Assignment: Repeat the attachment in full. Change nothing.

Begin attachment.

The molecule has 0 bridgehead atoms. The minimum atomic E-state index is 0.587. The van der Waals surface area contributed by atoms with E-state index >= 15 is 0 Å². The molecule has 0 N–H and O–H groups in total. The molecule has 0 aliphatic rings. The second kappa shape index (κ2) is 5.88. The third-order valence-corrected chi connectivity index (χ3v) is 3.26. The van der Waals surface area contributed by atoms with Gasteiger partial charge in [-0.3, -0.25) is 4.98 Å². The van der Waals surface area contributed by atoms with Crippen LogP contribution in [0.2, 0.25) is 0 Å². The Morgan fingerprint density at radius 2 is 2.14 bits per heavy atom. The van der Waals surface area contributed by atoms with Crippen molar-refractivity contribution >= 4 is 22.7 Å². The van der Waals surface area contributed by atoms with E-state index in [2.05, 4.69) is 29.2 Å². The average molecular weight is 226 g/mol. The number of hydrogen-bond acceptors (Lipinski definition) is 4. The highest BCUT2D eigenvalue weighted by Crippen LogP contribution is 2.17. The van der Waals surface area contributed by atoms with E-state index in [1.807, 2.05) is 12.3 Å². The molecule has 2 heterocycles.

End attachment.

The molecule has 0 bridgehead atoms. The minimum atomic E-state index is 0.587. The van der Waals surface area contributed by atoms with E-state index >= 15 is 0 Å². The molecule has 0 N–H and O–H groups in total. The molecule has 0 aliphatic rings. The second kappa shape index (κ2) is 5.88. The third-order valence-corrected chi connectivity index (χ3v) is 3.26. The van der Waals surface area contributed by atoms with Gasteiger partial charge in [-0.3, -0.25) is 4.98 Å². The van der Waals surface area contributed by atoms with Crippen LogP contribution in [0.2, 0.25) is 0 Å². The Morgan fingerprint density at radius 2 is 2.14 bits per heavy atom. The van der Waals surface area contributed by atoms with Crippen molar-refractivity contribution >= 4 is 22.7 Å². The van der Waals surface area contributed by atoms with E-state index in [2.05, 4.69) is 29.2 Å². The average molecular weight is 226 g/mol. The number of hydrogen-bond acceptors (Lipinski definition) is 4. The highest BCUT2D eigenvalue weighted by Crippen LogP contribution is 2.17. The van der Waals surface area contributed by atoms with E-state index in [1.807, 2.05) is 12.3 Å². The molecule has 2 heterocycles.